Coronavirus: What we know so far

Coronavirus: Trump again downplays threat, says more Americans die annually from flu

Health secretary called virus threat inside US ‘low,’ but warned that assessment ‘could worsen’

John T. Bennett
Friday 28 February 2020 23:05

Donald Trump again sought to downplay the risks stemming from the coronavirus outbreak, saying more Americans die each year of the ’flu.

The president also again blamed a stock market slide on “the unknown” aspects of the coronavirus crisis and the Democratic presidential candidates, calling on the Federal Reserve to act to stave off a broader economic crisis.

Speaking to reporters over Marine One‘s idling helicopter engines while departing the White House for a campaign rally in South Carolina, Mr Trump noted tens of thousands of people die each year from seasonal influenza.

His stance towards the mass outbreak has been criticised by Democrats and some public health experts for not sounding a more serious public tone about the mysterious virus that has killed around 2,500 people worldwide.

“We haven’t lost anybody yet,” Mr Trump said. “There haven’t been any deaths in the United States yet.”

Hours earlier, his health and human services secretary, Alex Azar, called the coronavirus threat inside the United States “low”, but told reporters it “could worsen”.

The president again said investors are more jittery about the opposition party’s slate of candidates than the coronavirus – even though markets have fallen on days that did not follow a Democratic presidential debate.

He also furthered his years-old feud with the Federal Reserve, taking a shot over “mistakes” he says the central bank makes and calling on its leaders to step in if the stock market continues to tank.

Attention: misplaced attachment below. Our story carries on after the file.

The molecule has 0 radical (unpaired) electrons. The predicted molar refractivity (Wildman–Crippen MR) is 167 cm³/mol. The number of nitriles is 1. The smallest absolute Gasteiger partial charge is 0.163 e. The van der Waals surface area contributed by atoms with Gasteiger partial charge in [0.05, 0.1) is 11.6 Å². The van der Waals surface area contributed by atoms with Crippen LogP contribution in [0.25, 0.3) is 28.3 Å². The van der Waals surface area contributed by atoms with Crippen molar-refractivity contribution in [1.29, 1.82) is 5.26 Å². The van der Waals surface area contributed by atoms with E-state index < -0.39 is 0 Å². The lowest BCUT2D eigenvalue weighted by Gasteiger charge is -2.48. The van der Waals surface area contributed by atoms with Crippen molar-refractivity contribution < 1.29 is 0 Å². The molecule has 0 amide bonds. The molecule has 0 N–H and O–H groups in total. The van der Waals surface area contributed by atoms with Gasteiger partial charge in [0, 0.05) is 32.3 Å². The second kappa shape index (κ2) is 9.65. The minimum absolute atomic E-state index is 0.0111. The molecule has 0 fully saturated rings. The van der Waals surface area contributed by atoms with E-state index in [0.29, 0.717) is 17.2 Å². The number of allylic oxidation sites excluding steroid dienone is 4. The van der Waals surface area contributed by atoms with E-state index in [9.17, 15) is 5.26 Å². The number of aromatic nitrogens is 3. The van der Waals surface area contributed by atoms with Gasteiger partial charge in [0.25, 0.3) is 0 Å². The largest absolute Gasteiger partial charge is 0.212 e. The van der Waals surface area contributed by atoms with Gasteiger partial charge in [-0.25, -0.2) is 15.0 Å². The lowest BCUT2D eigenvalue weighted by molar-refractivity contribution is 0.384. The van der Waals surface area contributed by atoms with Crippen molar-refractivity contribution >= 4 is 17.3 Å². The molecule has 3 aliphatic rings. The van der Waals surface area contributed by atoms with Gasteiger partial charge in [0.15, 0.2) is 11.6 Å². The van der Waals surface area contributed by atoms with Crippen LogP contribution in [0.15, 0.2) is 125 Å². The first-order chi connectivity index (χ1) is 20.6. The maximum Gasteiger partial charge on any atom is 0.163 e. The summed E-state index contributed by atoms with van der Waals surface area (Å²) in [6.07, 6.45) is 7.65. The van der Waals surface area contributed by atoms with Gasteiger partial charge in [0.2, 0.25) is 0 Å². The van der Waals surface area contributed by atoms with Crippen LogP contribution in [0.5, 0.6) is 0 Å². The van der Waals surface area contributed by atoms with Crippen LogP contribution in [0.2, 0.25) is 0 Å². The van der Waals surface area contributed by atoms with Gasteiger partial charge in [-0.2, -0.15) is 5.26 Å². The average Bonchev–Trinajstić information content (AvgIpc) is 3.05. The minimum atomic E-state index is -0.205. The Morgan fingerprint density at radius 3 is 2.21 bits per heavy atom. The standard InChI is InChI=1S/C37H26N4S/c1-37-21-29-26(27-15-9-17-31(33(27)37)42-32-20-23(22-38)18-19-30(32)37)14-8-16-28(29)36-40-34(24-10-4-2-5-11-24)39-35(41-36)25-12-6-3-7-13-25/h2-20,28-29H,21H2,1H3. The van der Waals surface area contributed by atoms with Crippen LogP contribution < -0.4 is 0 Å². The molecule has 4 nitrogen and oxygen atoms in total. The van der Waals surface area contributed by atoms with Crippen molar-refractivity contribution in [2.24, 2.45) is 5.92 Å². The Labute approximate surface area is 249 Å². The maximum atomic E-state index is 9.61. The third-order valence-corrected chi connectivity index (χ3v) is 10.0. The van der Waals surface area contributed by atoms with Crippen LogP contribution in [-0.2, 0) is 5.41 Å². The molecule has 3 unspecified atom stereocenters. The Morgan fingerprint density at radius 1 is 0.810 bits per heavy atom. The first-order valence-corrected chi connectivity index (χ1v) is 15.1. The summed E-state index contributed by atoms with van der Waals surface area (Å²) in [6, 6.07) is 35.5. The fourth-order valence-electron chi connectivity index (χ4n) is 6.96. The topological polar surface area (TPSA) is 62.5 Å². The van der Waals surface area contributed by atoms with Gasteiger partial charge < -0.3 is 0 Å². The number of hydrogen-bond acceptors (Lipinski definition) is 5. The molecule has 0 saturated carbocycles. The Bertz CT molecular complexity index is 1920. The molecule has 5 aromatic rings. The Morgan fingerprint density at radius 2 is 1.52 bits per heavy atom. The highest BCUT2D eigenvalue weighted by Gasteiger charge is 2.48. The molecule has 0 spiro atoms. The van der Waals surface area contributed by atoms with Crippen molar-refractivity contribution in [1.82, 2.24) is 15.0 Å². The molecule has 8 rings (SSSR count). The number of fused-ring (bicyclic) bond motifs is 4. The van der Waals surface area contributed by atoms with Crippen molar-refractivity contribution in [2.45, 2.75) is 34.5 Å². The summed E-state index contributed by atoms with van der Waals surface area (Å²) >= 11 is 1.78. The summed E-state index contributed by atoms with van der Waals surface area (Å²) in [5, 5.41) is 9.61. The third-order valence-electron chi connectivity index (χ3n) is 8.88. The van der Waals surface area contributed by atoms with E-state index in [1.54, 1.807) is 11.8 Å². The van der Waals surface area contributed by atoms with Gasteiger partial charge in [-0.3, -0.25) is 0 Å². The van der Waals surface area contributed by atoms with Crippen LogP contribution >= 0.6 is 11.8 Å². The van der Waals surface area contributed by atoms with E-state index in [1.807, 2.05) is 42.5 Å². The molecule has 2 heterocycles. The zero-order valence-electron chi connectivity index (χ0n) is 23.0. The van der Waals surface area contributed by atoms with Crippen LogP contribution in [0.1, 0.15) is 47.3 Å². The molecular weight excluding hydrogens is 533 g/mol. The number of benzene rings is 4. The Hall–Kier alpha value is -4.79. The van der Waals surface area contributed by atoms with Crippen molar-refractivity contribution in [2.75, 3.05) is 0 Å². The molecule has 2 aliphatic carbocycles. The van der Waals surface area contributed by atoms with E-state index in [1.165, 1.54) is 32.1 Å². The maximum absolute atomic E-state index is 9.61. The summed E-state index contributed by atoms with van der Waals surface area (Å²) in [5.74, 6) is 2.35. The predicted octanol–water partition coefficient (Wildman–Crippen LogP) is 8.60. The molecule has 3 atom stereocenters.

“I hope the fed gets involved,” the president said, griping that the central banks of European countries like Germany are “stuffing the till” while the Fed “sits there” doing nothing. Federal Reserve officials said Friday they would consider an interest rate cut if stock indexes continue to lose value.

As he again pressured the central bank – something for which even some Republicans have criticised him – Mr Trump was quick to note the Fed is “independent” of the White House. But he also said it does “a disservice to our country”.

Mr Trump was not asked about a Washington Post report he is considering pushing another round of tax cuts if the market drop continues.

But minutes earlier, a White House official pushed back on the idea, saying internal discussions about such a package in a possible second term have been ongoing for months. Still, the same official said all options for combating the coronavirus, health- and economy-wise, remain “under discussion”.

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